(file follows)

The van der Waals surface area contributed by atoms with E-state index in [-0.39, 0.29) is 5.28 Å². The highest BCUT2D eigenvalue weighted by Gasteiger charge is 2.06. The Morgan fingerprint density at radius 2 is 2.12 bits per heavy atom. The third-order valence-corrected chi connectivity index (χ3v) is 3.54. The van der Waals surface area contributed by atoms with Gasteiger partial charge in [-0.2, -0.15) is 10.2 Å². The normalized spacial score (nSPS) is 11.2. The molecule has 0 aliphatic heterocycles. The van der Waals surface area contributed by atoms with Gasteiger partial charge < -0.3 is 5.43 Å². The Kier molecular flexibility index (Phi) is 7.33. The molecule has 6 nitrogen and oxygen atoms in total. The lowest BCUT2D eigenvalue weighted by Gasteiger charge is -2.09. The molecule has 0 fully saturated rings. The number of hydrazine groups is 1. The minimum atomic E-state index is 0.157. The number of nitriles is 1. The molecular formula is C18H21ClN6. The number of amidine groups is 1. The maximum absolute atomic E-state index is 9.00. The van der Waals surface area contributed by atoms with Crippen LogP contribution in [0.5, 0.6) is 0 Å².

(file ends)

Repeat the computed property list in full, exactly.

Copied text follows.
The van der Waals surface area contributed by atoms with E-state index in [-0.39, 0.29) is 5.28 Å². The highest BCUT2D eigenvalue weighted by Gasteiger charge is 2.06. The Morgan fingerprint density at radius 2 is 2.12 bits per heavy atom. The third-order valence-corrected chi connectivity index (χ3v) is 3.54. The van der Waals surface area contributed by atoms with Gasteiger partial charge in [-0.2, -0.15) is 10.2 Å². The normalized spacial score (nSPS) is 11.2. The molecule has 0 aliphatic heterocycles. The van der Waals surface area contributed by atoms with Gasteiger partial charge < -0.3 is 5.43 Å². The Kier molecular flexibility index (Phi) is 7.33. The molecule has 6 nitrogen and oxygen atoms in total. The lowest BCUT2D eigenvalue weighted by Gasteiger charge is -2.09. The molecule has 0 fully saturated rings. The number of hydrazine groups is 1. The minimum atomic E-state index is 0.157. The number of nitriles is 1. The molecular formula is C18H21ClN6. The number of amidine groups is 1. The maximum absolute atomic E-state index is 9.00. The van der Waals surface area contributed by atoms with Crippen LogP contribution in [0.5, 0.6) is 0 Å².